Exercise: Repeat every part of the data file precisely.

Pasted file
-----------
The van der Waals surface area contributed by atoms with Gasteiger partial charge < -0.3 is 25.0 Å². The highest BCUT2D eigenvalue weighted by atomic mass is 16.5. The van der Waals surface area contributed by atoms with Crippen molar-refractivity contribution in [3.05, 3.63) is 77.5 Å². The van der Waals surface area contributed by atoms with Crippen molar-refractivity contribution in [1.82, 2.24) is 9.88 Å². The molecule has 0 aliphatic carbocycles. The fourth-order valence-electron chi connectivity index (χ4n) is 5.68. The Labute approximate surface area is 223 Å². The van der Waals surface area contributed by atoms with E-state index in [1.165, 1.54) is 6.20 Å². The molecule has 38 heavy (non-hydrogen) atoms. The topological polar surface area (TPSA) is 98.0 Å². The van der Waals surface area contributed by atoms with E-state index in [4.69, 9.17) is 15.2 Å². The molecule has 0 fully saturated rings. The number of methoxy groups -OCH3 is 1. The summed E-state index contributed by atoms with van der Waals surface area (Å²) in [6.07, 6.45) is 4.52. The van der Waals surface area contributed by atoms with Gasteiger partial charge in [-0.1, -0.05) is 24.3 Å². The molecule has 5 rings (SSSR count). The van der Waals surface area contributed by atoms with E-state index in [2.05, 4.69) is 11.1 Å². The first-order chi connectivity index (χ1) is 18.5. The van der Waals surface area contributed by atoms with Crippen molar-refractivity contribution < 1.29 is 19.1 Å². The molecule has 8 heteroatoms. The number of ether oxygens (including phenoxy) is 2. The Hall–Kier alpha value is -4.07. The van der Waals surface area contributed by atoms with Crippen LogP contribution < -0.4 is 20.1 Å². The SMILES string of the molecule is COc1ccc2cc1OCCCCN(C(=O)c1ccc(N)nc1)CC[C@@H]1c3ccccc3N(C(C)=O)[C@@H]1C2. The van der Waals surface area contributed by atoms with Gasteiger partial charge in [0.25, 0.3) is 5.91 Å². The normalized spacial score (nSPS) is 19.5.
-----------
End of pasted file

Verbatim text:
The van der Waals surface area contributed by atoms with Gasteiger partial charge < -0.3 is 25.0 Å². The highest BCUT2D eigenvalue weighted by atomic mass is 16.5. The van der Waals surface area contributed by atoms with Crippen molar-refractivity contribution in [3.05, 3.63) is 77.5 Å². The van der Waals surface area contributed by atoms with Crippen molar-refractivity contribution in [1.82, 2.24) is 9.88 Å². The molecule has 0 aliphatic carbocycles. The fourth-order valence-electron chi connectivity index (χ4n) is 5.68. The Labute approximate surface area is 223 Å². The van der Waals surface area contributed by atoms with E-state index in [1.165, 1.54) is 6.20 Å². The molecule has 38 heavy (non-hydrogen) atoms. The topological polar surface area (TPSA) is 98.0 Å². The van der Waals surface area contributed by atoms with E-state index in [4.69, 9.17) is 15.2 Å². The molecule has 0 fully saturated rings. The number of methoxy groups -OCH3 is 1. The summed E-state index contributed by atoms with van der Waals surface area (Å²) in [6.07, 6.45) is 4.52. The van der Waals surface area contributed by atoms with Gasteiger partial charge in [-0.1, -0.05) is 24.3 Å². The molecule has 5 rings (SSSR count). The van der Waals surface area contributed by atoms with E-state index in [2.05, 4.69) is 11.1 Å². The first-order chi connectivity index (χ1) is 18.5. The van der Waals surface area contributed by atoms with Crippen molar-refractivity contribution < 1.29 is 19.1 Å². The molecule has 8 heteroatoms. The number of ether oxygens (including phenoxy) is 2. The Hall–Kier alpha value is -4.07. The van der Waals surface area contributed by atoms with Crippen LogP contribution < -0.4 is 20.1 Å². The SMILES string of the molecule is COc1ccc2cc1OCCCCN(C(=O)c1ccc(N)nc1)CC[C@@H]1c3ccccc3N(C(C)=O)[C@@H]1C2. The van der Waals surface area contributed by atoms with Gasteiger partial charge in [0.25, 0.3) is 5.91 Å². The normalized spacial score (nSPS) is 19.5.